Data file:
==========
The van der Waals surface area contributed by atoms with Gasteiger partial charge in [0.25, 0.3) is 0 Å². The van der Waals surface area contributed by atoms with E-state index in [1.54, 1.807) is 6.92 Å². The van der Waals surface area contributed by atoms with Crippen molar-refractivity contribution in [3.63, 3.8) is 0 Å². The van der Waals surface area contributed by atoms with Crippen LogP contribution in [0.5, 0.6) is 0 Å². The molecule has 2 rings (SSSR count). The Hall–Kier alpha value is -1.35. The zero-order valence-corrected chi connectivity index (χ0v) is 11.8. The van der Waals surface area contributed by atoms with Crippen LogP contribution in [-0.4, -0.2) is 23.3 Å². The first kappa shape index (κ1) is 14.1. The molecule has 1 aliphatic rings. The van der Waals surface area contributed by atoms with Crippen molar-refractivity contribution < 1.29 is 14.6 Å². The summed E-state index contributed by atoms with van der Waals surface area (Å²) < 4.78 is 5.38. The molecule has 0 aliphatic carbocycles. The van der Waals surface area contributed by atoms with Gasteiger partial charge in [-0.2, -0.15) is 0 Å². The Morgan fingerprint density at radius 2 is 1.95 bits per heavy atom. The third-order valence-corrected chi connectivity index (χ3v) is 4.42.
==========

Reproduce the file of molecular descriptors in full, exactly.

The van der Waals surface area contributed by atoms with Gasteiger partial charge in [0.25, 0.3) is 0 Å². The van der Waals surface area contributed by atoms with E-state index in [1.54, 1.807) is 6.92 Å². The van der Waals surface area contributed by atoms with Crippen molar-refractivity contribution in [3.63, 3.8) is 0 Å². The van der Waals surface area contributed by atoms with Crippen LogP contribution in [0.5, 0.6) is 0 Å². The molecule has 2 rings (SSSR count). The Hall–Kier alpha value is -1.35. The zero-order valence-corrected chi connectivity index (χ0v) is 11.8. The van der Waals surface area contributed by atoms with Crippen LogP contribution in [-0.4, -0.2) is 23.3 Å². The first kappa shape index (κ1) is 14.1. The molecule has 1 aliphatic rings. The van der Waals surface area contributed by atoms with Crippen molar-refractivity contribution < 1.29 is 14.6 Å². The summed E-state index contributed by atoms with van der Waals surface area (Å²) < 4.78 is 5.38. The molecule has 0 aliphatic carbocycles. The van der Waals surface area contributed by atoms with Gasteiger partial charge in [-0.2, -0.15) is 0 Å². The Morgan fingerprint density at radius 2 is 1.95 bits per heavy atom. The third-order valence-corrected chi connectivity index (χ3v) is 4.42.